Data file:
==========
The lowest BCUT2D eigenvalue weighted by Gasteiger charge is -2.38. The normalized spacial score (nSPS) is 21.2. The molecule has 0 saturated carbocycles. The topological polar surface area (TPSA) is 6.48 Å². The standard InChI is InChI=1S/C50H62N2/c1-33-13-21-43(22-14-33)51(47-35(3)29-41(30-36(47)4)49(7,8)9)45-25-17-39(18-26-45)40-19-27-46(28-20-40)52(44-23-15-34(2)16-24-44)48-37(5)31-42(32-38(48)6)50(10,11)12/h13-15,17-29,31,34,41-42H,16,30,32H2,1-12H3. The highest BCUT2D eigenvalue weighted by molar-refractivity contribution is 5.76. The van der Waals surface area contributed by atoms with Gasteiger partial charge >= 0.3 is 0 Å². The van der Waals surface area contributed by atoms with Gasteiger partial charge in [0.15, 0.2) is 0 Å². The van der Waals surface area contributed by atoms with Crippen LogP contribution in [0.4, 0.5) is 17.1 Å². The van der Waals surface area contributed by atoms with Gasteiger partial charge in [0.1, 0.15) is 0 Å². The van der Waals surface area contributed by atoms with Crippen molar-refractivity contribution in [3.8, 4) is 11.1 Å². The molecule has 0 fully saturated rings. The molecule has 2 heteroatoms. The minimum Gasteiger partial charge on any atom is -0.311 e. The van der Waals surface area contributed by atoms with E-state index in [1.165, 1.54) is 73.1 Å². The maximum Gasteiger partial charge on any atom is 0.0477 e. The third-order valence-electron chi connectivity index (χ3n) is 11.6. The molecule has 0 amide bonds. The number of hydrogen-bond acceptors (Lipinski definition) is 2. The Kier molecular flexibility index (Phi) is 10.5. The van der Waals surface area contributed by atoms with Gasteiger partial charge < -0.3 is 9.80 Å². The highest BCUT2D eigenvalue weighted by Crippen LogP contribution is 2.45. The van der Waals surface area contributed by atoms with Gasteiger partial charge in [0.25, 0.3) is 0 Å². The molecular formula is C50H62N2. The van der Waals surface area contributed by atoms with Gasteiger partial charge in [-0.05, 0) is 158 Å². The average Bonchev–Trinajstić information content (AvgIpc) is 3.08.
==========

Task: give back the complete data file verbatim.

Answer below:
The lowest BCUT2D eigenvalue weighted by Gasteiger charge is -2.38. The normalized spacial score (nSPS) is 21.2. The molecule has 0 saturated carbocycles. The topological polar surface area (TPSA) is 6.48 Å². The standard InChI is InChI=1S/C50H62N2/c1-33-13-21-43(22-14-33)51(47-35(3)29-41(30-36(47)4)49(7,8)9)45-25-17-39(18-26-45)40-19-27-46(28-20-40)52(44-23-15-34(2)16-24-44)48-37(5)31-42(32-38(48)6)50(10,11)12/h13-15,17-29,31,34,41-42H,16,30,32H2,1-12H3. The highest BCUT2D eigenvalue weighted by molar-refractivity contribution is 5.76. The van der Waals surface area contributed by atoms with Gasteiger partial charge >= 0.3 is 0 Å². The van der Waals surface area contributed by atoms with Gasteiger partial charge in [0.15, 0.2) is 0 Å². The van der Waals surface area contributed by atoms with Crippen LogP contribution in [0.4, 0.5) is 17.1 Å². The van der Waals surface area contributed by atoms with Gasteiger partial charge in [0.1, 0.15) is 0 Å². The van der Waals surface area contributed by atoms with Crippen molar-refractivity contribution in [3.8, 4) is 11.1 Å². The molecule has 0 fully saturated rings. The molecule has 2 heteroatoms. The minimum Gasteiger partial charge on any atom is -0.311 e. The van der Waals surface area contributed by atoms with E-state index in [1.165, 1.54) is 73.1 Å². The maximum Gasteiger partial charge on any atom is 0.0477 e. The third-order valence-electron chi connectivity index (χ3n) is 11.6. The molecule has 0 amide bonds. The number of hydrogen-bond acceptors (Lipinski definition) is 2. The Kier molecular flexibility index (Phi) is 10.5. The van der Waals surface area contributed by atoms with Gasteiger partial charge < -0.3 is 9.80 Å². The highest BCUT2D eigenvalue weighted by Crippen LogP contribution is 2.45. The van der Waals surface area contributed by atoms with Gasteiger partial charge in [0.25, 0.3) is 0 Å². The molecular formula is C50H62N2. The van der Waals surface area contributed by atoms with Gasteiger partial charge in [-0.05, 0) is 158 Å². The average Bonchev–Trinajstić information content (AvgIpc) is 3.08.